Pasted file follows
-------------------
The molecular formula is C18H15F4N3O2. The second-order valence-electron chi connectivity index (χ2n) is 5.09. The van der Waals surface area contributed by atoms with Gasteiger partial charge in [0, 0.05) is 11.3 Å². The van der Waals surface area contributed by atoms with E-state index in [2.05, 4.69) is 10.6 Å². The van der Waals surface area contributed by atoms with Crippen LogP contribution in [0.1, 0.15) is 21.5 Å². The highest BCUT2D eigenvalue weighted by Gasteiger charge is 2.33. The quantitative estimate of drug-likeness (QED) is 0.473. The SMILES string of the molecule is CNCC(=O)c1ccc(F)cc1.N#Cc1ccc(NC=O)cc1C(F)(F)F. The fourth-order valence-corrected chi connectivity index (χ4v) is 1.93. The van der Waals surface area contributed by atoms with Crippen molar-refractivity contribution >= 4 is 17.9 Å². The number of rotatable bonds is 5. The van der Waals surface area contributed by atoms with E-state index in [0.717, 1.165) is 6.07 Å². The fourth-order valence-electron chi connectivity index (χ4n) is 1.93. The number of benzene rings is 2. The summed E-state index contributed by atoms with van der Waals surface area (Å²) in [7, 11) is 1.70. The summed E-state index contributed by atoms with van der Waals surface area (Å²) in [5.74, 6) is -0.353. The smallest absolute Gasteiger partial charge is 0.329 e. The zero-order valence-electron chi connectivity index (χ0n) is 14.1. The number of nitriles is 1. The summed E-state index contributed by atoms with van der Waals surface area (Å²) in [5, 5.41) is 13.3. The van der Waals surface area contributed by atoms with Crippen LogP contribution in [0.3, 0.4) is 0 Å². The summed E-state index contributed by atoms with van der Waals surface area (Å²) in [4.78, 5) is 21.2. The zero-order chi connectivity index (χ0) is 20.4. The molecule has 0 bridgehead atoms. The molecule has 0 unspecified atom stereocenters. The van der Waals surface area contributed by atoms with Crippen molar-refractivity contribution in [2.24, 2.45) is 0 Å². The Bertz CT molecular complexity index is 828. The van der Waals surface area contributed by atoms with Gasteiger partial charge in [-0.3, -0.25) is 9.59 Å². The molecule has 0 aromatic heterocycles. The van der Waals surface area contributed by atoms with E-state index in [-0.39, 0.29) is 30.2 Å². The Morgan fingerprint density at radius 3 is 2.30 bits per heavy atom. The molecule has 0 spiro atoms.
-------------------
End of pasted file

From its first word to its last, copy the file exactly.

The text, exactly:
The molecular formula is C18H15F4N3O2. The second-order valence-electron chi connectivity index (χ2n) is 5.09. The van der Waals surface area contributed by atoms with Gasteiger partial charge in [0, 0.05) is 11.3 Å². The van der Waals surface area contributed by atoms with E-state index in [2.05, 4.69) is 10.6 Å². The van der Waals surface area contributed by atoms with Crippen LogP contribution in [0.1, 0.15) is 21.5 Å². The highest BCUT2D eigenvalue weighted by Gasteiger charge is 2.33. The quantitative estimate of drug-likeness (QED) is 0.473. The SMILES string of the molecule is CNCC(=O)c1ccc(F)cc1.N#Cc1ccc(NC=O)cc1C(F)(F)F. The fourth-order valence-corrected chi connectivity index (χ4v) is 1.93. The van der Waals surface area contributed by atoms with Crippen molar-refractivity contribution >= 4 is 17.9 Å². The number of rotatable bonds is 5. The van der Waals surface area contributed by atoms with E-state index in [0.717, 1.165) is 6.07 Å². The fourth-order valence-electron chi connectivity index (χ4n) is 1.93. The number of benzene rings is 2. The summed E-state index contributed by atoms with van der Waals surface area (Å²) in [7, 11) is 1.70. The summed E-state index contributed by atoms with van der Waals surface area (Å²) in [5.74, 6) is -0.353. The smallest absolute Gasteiger partial charge is 0.329 e. The zero-order valence-electron chi connectivity index (χ0n) is 14.1. The number of nitriles is 1. The summed E-state index contributed by atoms with van der Waals surface area (Å²) in [5, 5.41) is 13.3. The van der Waals surface area contributed by atoms with Crippen LogP contribution in [0.3, 0.4) is 0 Å². The summed E-state index contributed by atoms with van der Waals surface area (Å²) in [4.78, 5) is 21.2. The zero-order chi connectivity index (χ0) is 20.4. The molecule has 0 bridgehead atoms. The molecule has 0 unspecified atom stereocenters. The van der Waals surface area contributed by atoms with Crippen molar-refractivity contribution in [2.24, 2.45) is 0 Å². The Bertz CT molecular complexity index is 828. The van der Waals surface area contributed by atoms with Gasteiger partial charge in [-0.3, -0.25) is 9.59 Å². The molecule has 0 aromatic heterocycles. The van der Waals surface area contributed by atoms with E-state index in [-0.39, 0.29) is 30.2 Å². The Morgan fingerprint density at radius 3 is 2.30 bits per heavy atom. The molecule has 0 spiro atoms.